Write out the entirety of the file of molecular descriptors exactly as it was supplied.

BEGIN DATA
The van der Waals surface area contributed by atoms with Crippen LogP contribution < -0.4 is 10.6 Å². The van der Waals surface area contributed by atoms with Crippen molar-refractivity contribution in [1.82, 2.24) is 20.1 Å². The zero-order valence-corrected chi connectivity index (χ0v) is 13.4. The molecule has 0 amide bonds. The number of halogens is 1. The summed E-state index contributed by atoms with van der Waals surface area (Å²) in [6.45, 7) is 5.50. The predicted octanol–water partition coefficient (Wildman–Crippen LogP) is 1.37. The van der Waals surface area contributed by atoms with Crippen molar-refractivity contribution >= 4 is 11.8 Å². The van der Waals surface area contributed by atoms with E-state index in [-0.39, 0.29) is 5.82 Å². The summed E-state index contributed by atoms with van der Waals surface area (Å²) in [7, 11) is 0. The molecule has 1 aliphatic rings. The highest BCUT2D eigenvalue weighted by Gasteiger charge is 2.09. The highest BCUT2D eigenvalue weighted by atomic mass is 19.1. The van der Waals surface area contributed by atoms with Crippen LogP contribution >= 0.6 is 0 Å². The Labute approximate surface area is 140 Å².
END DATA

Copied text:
The van der Waals surface area contributed by atoms with Crippen LogP contribution < -0.4 is 10.6 Å². The van der Waals surface area contributed by atoms with Crippen molar-refractivity contribution in [1.82, 2.24) is 20.1 Å². The zero-order valence-corrected chi connectivity index (χ0v) is 13.4. The molecule has 0 amide bonds. The number of halogens is 1. The summed E-state index contributed by atoms with van der Waals surface area (Å²) in [6.45, 7) is 5.50. The predicted octanol–water partition coefficient (Wildman–Crippen LogP) is 1.37. The van der Waals surface area contributed by atoms with Crippen molar-refractivity contribution >= 4 is 11.8 Å². The van der Waals surface area contributed by atoms with E-state index in [-0.39, 0.29) is 5.82 Å². The summed E-state index contributed by atoms with van der Waals surface area (Å²) in [7, 11) is 0. The molecule has 1 aliphatic rings. The highest BCUT2D eigenvalue weighted by Gasteiger charge is 2.09. The highest BCUT2D eigenvalue weighted by atomic mass is 19.1. The van der Waals surface area contributed by atoms with Crippen LogP contribution >= 0.6 is 0 Å². The Labute approximate surface area is 140 Å².